At the corner of Wine Street and Adelaide Street stands the impressive stone building formerly "The Western Wholesale Company".
This was once part of the extensive property of the Pollexfen family. On the roof can be seen the turret from which William Pollexfen trained a telescope on his ships going in and out of port over a century ago. A century ago the Pollexfens and the Middletons were the largest ship owners in Sligo. During the first half of the 19th century they owned a large fleet of sailing vessels. About 1860 they began to use steam to cater for the ever increasing numbers of emigrants. The early 1860’s saw the highest emigration figures in Sligo since the great Famine. In 1864 as many as 400 per week sailed for America and Canada. In 1867 when his grand- son, W.B. Yeats, was two years old, William Pollexfen saw the “Erin’s Hope” arriving in Sligo Bay. The 138-ton brigantine, in charge of American Fenian officers, had sailed from New York with a cargo of arms and ammunition. It was refused permission to enter port and, after lying at anchor in the Bay for six days, sailed back for New York.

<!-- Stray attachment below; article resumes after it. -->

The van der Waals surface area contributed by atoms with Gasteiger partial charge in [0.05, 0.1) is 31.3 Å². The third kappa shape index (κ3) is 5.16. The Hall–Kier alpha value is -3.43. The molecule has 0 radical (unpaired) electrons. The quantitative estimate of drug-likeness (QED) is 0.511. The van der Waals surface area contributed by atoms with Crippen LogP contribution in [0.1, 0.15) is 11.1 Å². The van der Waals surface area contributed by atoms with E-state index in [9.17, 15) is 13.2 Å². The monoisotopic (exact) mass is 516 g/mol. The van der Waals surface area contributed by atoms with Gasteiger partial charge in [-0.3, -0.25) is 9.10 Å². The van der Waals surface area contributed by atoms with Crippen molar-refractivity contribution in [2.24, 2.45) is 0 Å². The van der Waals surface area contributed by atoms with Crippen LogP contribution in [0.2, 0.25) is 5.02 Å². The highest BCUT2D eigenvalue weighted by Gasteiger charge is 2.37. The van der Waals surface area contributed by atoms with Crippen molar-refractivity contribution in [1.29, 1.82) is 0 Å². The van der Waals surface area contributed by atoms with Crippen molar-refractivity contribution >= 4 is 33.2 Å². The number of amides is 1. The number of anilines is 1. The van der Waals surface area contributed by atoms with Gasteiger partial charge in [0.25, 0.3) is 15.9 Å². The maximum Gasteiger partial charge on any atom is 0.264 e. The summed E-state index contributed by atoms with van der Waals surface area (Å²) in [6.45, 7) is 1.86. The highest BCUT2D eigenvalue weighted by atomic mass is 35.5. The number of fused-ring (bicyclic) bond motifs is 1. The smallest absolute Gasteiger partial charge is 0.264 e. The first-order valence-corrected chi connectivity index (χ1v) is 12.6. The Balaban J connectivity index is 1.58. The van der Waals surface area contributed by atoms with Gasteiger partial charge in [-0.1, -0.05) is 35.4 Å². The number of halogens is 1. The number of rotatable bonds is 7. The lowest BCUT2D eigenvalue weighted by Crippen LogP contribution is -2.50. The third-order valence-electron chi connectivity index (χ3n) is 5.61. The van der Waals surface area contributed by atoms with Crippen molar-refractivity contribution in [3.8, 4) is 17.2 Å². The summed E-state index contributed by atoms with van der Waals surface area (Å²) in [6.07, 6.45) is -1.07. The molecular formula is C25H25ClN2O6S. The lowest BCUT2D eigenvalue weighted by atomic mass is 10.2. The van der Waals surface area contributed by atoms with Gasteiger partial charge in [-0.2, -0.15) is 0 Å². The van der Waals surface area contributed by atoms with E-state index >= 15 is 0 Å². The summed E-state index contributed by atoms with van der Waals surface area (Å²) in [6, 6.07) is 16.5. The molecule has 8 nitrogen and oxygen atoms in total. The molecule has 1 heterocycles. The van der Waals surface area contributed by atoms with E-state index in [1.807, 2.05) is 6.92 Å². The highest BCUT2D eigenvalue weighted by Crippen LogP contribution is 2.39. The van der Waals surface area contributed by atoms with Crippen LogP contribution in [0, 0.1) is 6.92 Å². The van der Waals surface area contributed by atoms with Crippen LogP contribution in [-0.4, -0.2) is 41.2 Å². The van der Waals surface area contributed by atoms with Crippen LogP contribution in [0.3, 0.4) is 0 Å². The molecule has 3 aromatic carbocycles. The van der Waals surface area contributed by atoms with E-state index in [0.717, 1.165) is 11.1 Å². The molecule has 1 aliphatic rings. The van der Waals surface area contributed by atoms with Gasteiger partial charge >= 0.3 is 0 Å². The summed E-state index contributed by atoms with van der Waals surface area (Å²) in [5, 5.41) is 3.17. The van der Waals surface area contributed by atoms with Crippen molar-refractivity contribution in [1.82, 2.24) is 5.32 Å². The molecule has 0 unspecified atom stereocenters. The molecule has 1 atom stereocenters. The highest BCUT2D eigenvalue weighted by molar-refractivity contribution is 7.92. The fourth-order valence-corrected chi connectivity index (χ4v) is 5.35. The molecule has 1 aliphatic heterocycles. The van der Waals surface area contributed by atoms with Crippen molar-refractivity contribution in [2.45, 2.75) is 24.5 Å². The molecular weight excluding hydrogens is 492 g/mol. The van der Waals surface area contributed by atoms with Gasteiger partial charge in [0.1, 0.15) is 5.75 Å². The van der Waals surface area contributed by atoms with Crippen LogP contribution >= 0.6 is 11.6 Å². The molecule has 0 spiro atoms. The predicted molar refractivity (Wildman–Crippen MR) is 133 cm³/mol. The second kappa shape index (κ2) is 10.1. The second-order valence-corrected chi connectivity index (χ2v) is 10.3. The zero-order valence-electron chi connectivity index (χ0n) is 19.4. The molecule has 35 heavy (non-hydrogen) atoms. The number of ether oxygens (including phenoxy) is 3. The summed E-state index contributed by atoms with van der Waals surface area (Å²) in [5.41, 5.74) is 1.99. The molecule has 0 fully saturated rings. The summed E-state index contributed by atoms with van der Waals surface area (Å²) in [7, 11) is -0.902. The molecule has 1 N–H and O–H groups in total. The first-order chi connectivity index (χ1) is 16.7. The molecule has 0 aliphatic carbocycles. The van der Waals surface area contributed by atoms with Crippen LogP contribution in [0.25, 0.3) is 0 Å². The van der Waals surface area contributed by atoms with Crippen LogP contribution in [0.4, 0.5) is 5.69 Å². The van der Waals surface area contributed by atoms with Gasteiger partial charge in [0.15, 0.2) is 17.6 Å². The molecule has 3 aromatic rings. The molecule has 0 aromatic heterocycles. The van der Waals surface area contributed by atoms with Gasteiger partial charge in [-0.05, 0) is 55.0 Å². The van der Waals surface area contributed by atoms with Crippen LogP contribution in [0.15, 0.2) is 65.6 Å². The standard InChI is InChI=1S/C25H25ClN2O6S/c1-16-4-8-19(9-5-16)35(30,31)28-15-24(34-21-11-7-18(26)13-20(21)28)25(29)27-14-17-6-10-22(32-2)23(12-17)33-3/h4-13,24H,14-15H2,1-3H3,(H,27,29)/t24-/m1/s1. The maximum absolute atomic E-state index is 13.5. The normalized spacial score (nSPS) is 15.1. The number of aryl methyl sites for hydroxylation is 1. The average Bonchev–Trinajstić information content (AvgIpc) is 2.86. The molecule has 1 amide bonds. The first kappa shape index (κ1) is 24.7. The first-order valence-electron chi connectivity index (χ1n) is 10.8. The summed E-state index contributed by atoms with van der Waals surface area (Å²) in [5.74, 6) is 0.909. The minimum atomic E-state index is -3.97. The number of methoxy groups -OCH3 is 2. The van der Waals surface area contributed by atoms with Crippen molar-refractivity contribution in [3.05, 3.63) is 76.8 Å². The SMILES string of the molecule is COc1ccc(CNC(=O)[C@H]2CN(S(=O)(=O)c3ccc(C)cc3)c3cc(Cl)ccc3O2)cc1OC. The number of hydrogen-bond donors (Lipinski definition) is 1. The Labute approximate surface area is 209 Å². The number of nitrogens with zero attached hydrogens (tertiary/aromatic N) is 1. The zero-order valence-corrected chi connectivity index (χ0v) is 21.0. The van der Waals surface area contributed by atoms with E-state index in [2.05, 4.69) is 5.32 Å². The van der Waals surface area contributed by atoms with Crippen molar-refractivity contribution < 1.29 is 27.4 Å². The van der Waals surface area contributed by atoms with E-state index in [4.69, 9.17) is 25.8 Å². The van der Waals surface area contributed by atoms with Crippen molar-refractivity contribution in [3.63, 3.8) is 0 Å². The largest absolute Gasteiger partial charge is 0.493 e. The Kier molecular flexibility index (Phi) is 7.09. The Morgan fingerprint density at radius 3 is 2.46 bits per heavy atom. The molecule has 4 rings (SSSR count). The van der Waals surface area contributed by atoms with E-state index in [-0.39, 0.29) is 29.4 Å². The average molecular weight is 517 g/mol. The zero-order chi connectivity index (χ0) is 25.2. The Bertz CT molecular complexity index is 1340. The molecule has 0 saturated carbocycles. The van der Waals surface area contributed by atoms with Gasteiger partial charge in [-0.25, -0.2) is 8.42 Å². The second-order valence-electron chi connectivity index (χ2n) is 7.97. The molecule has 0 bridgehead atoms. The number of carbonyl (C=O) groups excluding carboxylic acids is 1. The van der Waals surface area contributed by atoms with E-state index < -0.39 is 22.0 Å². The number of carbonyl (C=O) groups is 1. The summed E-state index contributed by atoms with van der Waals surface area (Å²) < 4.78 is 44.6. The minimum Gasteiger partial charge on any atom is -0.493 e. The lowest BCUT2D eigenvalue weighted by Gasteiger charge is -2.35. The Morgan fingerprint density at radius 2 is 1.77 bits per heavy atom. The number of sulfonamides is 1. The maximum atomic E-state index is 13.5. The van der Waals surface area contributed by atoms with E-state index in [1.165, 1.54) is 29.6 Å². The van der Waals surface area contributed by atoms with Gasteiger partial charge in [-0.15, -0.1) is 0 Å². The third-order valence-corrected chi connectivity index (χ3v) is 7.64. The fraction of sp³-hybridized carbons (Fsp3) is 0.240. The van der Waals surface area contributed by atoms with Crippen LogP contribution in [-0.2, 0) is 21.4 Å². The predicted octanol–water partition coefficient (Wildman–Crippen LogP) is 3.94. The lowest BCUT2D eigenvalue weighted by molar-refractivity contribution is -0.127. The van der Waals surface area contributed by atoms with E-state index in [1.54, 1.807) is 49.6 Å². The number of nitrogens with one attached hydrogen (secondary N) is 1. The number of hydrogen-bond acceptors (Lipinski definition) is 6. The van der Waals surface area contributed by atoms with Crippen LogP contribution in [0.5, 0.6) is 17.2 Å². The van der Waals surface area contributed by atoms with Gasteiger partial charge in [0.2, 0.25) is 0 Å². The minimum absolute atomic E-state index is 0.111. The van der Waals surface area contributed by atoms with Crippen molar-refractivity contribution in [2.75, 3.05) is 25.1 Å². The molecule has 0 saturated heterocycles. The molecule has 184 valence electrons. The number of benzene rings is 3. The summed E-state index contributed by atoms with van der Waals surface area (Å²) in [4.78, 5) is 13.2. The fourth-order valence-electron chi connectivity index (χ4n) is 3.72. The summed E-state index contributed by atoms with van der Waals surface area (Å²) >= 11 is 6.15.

Before turning left into Adelaide Street stand at the Western Wholesale corner, and look to your right. You will glimpse some of the tall stone warehouses near the docks, reminders of the great days of Sligo Port described by Lewis: “In 1834, 47 vessels in the foreign trade entered inwards and two cleared outwards and 354 in the coasting and cross-channel trade entered inwards and 508 cleared outwards; there were 17 vessels belonging to this port in that year.